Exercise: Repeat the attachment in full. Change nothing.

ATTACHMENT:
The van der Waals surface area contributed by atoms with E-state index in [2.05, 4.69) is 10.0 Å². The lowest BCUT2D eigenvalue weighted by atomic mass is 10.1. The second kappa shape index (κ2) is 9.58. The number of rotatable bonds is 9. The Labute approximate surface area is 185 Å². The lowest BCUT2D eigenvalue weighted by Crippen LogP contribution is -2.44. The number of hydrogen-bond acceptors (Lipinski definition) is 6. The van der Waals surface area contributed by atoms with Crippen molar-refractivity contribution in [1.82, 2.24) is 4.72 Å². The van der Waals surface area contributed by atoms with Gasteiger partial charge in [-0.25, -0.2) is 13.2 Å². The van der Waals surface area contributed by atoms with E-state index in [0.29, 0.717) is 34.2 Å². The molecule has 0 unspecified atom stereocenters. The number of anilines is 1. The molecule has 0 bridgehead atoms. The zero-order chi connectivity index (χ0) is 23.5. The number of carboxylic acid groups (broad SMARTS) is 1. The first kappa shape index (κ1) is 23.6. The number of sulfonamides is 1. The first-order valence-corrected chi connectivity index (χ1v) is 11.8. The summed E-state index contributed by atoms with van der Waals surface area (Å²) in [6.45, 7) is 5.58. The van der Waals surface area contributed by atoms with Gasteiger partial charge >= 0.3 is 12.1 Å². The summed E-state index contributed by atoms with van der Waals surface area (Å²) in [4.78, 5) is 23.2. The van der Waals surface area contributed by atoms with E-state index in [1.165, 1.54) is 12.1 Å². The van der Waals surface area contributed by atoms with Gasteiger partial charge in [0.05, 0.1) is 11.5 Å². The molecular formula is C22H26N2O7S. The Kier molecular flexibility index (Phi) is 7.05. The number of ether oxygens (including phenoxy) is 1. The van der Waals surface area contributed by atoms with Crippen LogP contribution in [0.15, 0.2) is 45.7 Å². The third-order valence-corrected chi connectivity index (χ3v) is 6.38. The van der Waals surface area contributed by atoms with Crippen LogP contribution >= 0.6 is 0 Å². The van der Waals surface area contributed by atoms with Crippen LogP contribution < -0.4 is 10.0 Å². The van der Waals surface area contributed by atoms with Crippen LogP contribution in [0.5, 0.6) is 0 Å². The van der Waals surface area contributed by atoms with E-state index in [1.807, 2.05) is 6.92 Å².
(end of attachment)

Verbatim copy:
The van der Waals surface area contributed by atoms with E-state index in [2.05, 4.69) is 10.0 Å². The lowest BCUT2D eigenvalue weighted by atomic mass is 10.1. The second kappa shape index (κ2) is 9.58. The number of rotatable bonds is 9. The Labute approximate surface area is 185 Å². The lowest BCUT2D eigenvalue weighted by Crippen LogP contribution is -2.44. The number of hydrogen-bond acceptors (Lipinski definition) is 6. The van der Waals surface area contributed by atoms with Crippen molar-refractivity contribution in [1.82, 2.24) is 4.72 Å². The van der Waals surface area contributed by atoms with Gasteiger partial charge in [-0.25, -0.2) is 13.2 Å². The van der Waals surface area contributed by atoms with E-state index in [0.29, 0.717) is 34.2 Å². The molecule has 0 unspecified atom stereocenters. The number of anilines is 1. The molecule has 0 bridgehead atoms. The zero-order chi connectivity index (χ0) is 23.5. The number of carboxylic acid groups (broad SMARTS) is 1. The first kappa shape index (κ1) is 23.6. The number of sulfonamides is 1. The first-order valence-corrected chi connectivity index (χ1v) is 11.8. The summed E-state index contributed by atoms with van der Waals surface area (Å²) in [6.45, 7) is 5.58. The van der Waals surface area contributed by atoms with Gasteiger partial charge >= 0.3 is 12.1 Å². The summed E-state index contributed by atoms with van der Waals surface area (Å²) in [4.78, 5) is 23.2. The van der Waals surface area contributed by atoms with E-state index in [1.165, 1.54) is 12.1 Å². The van der Waals surface area contributed by atoms with Gasteiger partial charge in [0.05, 0.1) is 11.5 Å². The molecular formula is C22H26N2O7S. The Kier molecular flexibility index (Phi) is 7.05. The number of ether oxygens (including phenoxy) is 1. The van der Waals surface area contributed by atoms with Crippen LogP contribution in [0.15, 0.2) is 45.7 Å². The third-order valence-corrected chi connectivity index (χ3v) is 6.38. The van der Waals surface area contributed by atoms with Crippen LogP contribution >= 0.6 is 0 Å². The van der Waals surface area contributed by atoms with Crippen LogP contribution < -0.4 is 10.0 Å². The van der Waals surface area contributed by atoms with Crippen LogP contribution in [0.5, 0.6) is 0 Å². The van der Waals surface area contributed by atoms with E-state index in [1.807, 2.05) is 6.92 Å².